On Thursday, February 9, in New York federal court, a complaint was filed that asked the federal government to seize the tower located at 650 Fifth Avenue from a nonprofit organization that has alleged strong connections with the Iranian government.
This is just the most recent move in a legal war that has been going on for a decade between the U.S. government and the Alavi Foundation, for control of the 36-floor office building with an approximate value of $1 billion. The U.S. Supreme Court might hear a related case.
In the complaint filed on Thursday in U.S. District Court, plaintiffs Jeremy Levin, who was kidnapped by an Iran-backed Lebanese Shiite militia group, Hezbollah, in 1984, and his wife Lucille claim that they are owed $34.4 million from a judgment in 2008 related to state-sanctioned terrorism. Their argument is that the funds should come from the federal government selling off Alavi’s assets and giving the proceeds to terror victims.
In January, Levin, who escaped close to a year in captivity, obtained a writ of execution against the defendants’ assets, which included the 36-story office tower.
The Real Deal reports, “Alavi owns 60 percent of 650 Fifth Avenue, and the U.S. government holds a 40 percent stake in the building after previously seizing it from the Assa Corporation, an entity linked to Iran’s national bank. The Levin case has for years slowly snaked its way through appeals courts, along with a number of other lawsuits that seek to seize Iranian assets in the U.S. to satisfy damages from state-sponsored terror attacks. Tomorrow, plaintiffs in a related case, Kirschenbaum v. Alavi Foundation, have a deadline to respond to Alavi petition to the U.S. Supreme Court. If the Supreme Court hears the case and rules in its favor, Alavi could effectively shut the door on the federal government’s attempts to fully seize the office tower, which was nearly successful a few years ago.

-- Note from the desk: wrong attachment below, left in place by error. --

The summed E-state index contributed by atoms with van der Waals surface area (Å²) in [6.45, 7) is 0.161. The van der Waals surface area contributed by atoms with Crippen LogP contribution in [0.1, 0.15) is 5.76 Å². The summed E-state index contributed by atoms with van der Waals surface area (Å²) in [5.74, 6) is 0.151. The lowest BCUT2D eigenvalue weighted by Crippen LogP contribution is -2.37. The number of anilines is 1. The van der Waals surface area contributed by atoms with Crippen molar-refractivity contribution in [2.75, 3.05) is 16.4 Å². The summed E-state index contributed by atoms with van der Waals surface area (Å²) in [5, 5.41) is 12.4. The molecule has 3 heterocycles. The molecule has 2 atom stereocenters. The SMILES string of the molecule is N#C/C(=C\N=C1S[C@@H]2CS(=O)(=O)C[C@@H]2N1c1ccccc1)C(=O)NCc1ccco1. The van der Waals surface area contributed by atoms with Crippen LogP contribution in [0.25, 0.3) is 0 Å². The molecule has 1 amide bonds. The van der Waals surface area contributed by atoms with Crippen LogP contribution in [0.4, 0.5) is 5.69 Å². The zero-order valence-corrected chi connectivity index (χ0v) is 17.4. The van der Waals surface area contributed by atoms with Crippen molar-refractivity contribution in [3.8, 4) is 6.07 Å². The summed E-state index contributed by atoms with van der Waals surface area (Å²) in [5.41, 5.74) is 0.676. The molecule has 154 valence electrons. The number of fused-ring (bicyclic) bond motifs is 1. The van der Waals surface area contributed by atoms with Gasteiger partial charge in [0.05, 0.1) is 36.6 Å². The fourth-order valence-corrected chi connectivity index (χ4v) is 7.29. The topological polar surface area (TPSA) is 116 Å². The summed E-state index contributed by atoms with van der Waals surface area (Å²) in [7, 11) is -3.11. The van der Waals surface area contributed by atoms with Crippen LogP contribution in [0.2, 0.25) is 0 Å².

Following a 2013 ruling in U.S. District court that favored the federal government — and one that consolidated Kirschenbaum’s and Levin’s cases — Alavi’s U.S. properties were placed under the control of a court-appointed monitor, a former federal judge.”
Alavi went into an agreement for a joint venture with SL Green Realty and Jeff Sutton’s Wharton Properties, before it lost control of the building, to get a 49-year leasehold for the tower’s retail portion. The property was seized while the deal was in process when the building was seized. The deal was soon closed once the U.S. government, Alavi and the former federal judge who had been appointed to oversee Alavi’s stake all agreed to its terms.
TRD reports, “In July 2016, the Second Circuit of Appeals overturned the U.S. District Court’s decision, and found that the government prosecutor had presented insufficient evidence that Alavi knowingly partnered with a sanctioned entity — Iran. Following the surprising decision from the Second Circuit Court of Appeals, most of Alavi’s U.S. properties were returned, with the exception of 650 Fifth Avenue. Because Assa’s 40 percent interest in 650 Fifth Avenue has been forfeited to the federal government, the building is still overseen by the court appointed monitor. Alavi remains the majority owner, but the forfeited portion controlled by the government is at risk of being sold.”
By Rebecca Gold